Travel | Snow Day in Izumo Taisha

If you follow me on Instagram, you may have seen snippets of my eventful pilgrimage to Izumo Taisha (Grand Shrine). TDLR; a once-in-a-decade snowstorm hit on the exact day I decided to visit the famous shrine. After briefly checked the weather forecast in the morning, I knew it'd be pretty cold as it was early February but I did NOT anticipate heavy snowfall.

Izumo Taisha (出雲大社) is located in the city of Izumo in Shimane Prefecture, a one hour train ride west of Matsue. It is one of Japan's most important shrines.

There are no records of exactly when Izumo Taisha was built, but it is often considered the oldest shrine in Japan, being already in existence in the early 700s as revealed by the nation's oldest chronicles. 
Izumo used to be ruled by a powerful clan in pre-historic times, and the region plays a central role in Japan's creation mythology.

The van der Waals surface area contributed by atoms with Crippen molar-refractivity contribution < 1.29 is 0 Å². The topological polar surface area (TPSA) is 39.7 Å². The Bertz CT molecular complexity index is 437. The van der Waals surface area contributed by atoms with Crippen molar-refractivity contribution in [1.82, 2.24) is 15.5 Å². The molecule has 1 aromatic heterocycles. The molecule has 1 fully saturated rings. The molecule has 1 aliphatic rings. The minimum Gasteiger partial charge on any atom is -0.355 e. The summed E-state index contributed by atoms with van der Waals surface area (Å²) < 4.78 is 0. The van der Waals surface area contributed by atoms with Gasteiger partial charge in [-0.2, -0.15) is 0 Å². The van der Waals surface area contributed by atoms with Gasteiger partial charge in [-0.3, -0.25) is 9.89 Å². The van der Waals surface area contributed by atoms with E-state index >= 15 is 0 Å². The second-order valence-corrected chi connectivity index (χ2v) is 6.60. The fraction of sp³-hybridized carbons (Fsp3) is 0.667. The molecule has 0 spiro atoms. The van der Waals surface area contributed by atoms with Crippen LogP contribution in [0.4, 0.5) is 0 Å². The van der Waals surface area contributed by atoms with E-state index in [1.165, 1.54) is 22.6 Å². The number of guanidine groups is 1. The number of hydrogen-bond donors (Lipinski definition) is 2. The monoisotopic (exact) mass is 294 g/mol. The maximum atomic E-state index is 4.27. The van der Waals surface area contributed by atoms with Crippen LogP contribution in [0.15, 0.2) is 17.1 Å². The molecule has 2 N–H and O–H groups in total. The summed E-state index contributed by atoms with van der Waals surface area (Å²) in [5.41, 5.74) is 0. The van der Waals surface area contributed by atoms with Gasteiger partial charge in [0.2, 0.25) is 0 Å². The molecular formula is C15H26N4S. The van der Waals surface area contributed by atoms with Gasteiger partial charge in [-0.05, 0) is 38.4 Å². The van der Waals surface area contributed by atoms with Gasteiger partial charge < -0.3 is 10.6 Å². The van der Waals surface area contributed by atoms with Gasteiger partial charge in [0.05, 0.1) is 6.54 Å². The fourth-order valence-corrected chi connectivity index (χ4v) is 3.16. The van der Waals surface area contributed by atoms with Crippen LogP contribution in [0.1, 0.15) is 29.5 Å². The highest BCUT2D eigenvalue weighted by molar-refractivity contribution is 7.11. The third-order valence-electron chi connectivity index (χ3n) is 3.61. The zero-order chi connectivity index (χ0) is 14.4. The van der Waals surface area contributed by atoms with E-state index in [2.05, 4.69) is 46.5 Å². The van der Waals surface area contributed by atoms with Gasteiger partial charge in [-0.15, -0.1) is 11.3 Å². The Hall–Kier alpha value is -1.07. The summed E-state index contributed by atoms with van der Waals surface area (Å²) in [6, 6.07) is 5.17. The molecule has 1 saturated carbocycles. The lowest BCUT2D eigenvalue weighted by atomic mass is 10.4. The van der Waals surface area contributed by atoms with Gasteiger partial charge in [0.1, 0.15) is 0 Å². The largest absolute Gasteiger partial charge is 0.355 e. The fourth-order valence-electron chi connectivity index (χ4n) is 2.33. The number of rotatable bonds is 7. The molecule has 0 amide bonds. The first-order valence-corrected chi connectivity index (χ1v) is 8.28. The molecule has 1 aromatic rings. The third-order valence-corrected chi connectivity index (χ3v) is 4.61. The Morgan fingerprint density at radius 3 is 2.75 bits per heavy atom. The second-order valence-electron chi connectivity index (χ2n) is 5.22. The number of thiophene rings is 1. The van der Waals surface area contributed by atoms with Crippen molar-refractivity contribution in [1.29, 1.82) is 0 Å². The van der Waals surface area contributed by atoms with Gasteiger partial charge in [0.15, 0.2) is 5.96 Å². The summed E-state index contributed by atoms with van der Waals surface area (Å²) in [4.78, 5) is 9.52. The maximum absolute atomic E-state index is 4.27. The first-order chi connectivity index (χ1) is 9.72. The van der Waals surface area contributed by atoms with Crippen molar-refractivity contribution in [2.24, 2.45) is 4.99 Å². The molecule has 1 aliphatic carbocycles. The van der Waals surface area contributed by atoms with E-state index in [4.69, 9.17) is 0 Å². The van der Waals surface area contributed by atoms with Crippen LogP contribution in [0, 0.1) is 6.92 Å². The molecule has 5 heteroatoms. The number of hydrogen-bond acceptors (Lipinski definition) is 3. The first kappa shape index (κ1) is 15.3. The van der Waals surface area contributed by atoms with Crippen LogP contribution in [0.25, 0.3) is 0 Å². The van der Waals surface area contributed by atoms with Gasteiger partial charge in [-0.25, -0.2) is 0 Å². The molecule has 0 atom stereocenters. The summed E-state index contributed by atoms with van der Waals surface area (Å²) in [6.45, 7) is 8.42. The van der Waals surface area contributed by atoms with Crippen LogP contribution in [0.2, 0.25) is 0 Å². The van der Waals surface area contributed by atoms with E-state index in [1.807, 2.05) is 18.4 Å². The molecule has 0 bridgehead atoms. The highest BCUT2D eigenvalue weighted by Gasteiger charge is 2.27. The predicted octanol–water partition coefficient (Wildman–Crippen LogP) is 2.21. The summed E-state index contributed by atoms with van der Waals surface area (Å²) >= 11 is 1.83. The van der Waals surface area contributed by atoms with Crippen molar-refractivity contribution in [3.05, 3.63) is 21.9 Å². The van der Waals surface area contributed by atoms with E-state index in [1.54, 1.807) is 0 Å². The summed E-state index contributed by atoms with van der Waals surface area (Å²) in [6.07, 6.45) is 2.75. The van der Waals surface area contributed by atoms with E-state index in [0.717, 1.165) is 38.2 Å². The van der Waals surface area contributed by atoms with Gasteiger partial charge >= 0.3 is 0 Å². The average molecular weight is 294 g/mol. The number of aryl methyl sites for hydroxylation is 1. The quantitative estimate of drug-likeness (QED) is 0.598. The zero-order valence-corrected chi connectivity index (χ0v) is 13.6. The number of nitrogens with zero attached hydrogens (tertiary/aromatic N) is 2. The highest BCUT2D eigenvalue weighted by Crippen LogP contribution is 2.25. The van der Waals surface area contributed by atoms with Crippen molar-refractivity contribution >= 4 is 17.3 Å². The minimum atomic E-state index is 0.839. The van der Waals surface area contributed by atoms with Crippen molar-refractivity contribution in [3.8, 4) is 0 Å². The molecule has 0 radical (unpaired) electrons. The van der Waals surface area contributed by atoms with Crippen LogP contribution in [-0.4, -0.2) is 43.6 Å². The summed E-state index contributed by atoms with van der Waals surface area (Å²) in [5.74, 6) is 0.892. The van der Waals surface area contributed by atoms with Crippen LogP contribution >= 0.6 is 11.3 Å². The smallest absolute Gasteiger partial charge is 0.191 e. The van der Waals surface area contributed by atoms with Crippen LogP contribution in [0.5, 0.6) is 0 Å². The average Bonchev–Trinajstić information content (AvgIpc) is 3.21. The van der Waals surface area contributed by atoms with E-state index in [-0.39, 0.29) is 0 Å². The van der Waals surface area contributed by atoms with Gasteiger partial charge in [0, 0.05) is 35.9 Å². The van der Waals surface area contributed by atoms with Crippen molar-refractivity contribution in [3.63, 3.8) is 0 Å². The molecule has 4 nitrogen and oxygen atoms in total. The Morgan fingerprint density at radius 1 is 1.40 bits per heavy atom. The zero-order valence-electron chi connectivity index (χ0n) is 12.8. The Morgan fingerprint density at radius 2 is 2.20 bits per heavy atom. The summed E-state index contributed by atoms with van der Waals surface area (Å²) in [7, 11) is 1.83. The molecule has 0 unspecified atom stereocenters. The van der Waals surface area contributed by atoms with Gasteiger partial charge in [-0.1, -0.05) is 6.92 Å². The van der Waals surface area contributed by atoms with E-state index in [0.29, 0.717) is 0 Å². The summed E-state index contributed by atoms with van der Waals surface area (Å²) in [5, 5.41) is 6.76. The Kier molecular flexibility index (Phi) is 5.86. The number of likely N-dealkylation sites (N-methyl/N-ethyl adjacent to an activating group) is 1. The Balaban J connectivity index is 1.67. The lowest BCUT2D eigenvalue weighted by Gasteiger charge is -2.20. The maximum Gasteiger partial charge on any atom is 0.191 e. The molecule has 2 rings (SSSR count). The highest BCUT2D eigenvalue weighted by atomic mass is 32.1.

Japan Guide, 2018


My plan was visit Izumo as a quick a day trip:

  • catch the bus from Hiroshima Station early in the morning

  • spend the afternoon in Izumo

  • be back in my hostel bunk by the early evening


It wasn't an usual route, as Hiroshima is the largest city in close proximity to Izumo. As one of the highest-ranking shrines in Japan, many people make this journey throughout the year. 


However, my itinerary——like so many of my carefully plotted plans——did not go as anticipated. 


As the charter bus trekked toward Izumo City located in Shimane Prefecture (roughly a 3 hour drive out from good weather, that is) the snowfall increased steadily from small flecks into huge cotton ball flakes. The number of cars on the highway steadily declined, as did my hopes of making it all the way to the shrine.


Each time the automated bus announcement declared the last stop would be Izumo Taisha, the otherwise-steadfast driver muttered to himself: 「行けるかなぁ〜」